Why the Names of British Locations Often Sound Different From The Way They Are Spelled

In a tongue-twisting episode of Map Men, comedians Jay Foreman (previously) and Mark Cooper Jones spell out the history of British location names that don’t really sound their spelling might indicate.

As you can hear, no letter in the English alphabet is safe from being pronounced in dozens of different ways. Including, not at all. Thankfully, there are some general rules you can stick to, and because we’re nice, we’ll help the un-British amongst you through a couple of basics. …The only way to be absolutely sure of pronouncing British place names correctly is to live here long enough to learn every single one of them one at a time. Sorry.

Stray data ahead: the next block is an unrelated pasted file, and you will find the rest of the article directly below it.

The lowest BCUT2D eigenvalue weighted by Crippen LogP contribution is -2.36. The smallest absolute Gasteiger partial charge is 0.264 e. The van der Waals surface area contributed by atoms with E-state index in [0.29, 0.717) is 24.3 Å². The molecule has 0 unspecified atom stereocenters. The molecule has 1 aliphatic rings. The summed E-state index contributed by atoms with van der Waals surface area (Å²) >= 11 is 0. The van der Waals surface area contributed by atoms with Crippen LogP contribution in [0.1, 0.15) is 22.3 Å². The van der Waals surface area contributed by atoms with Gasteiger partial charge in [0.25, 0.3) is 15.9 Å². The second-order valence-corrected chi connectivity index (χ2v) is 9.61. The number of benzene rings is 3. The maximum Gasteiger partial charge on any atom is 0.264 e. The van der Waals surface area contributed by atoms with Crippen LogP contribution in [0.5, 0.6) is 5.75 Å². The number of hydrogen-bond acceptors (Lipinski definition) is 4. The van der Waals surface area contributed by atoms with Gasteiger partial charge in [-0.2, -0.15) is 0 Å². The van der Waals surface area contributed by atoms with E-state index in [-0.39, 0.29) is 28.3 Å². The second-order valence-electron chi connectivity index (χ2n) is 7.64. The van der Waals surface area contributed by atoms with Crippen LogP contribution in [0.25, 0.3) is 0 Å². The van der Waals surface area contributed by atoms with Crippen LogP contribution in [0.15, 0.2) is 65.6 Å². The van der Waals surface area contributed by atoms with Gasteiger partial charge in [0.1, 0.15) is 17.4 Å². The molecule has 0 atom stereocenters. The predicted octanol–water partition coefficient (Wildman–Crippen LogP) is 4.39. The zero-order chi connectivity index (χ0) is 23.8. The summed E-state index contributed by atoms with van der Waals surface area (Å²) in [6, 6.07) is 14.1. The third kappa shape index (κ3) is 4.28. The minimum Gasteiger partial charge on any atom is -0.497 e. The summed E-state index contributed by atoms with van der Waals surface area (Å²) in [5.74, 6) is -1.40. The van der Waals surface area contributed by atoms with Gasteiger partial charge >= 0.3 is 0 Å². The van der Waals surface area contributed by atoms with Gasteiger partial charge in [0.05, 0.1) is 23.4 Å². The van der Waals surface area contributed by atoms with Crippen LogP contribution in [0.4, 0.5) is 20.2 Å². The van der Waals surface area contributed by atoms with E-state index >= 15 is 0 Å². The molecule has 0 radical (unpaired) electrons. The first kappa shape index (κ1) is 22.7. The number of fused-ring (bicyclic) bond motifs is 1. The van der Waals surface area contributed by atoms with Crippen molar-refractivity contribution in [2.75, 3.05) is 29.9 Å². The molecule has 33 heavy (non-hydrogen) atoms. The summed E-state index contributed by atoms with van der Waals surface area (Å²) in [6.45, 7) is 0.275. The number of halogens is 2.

British place names

The roots of these city names lie in Germanic Anglo-Saxon, Old Norse, Norman French, and Celtic. The last syllable of the name usually reveals its origins, for example, cities with names ending in “ham” (Buckingham), “hurst” (Woodhurst), “ley” (Exely), “bury” (Aylesbury), “ford” (Oxford), “port”(Maryport), “mere” (Ellesmere), “stead” (Hampstead), “ton” (Preston), “stow” (Chepstow), “wick” (Chiswick), or “wich” (Sandwich) are all of Anglo-Saxon origin. The same goes for the others.

The oldest place names here are of Celtic origin. This is where you’ll find all the place names with words like Tre, Loch, Bryn and Aber. …You can tell a place was named by the Vikings if it ends in thwaite, thorp, kirk, or by. …But the final thing that would make its place names truly unpronounceable, was time.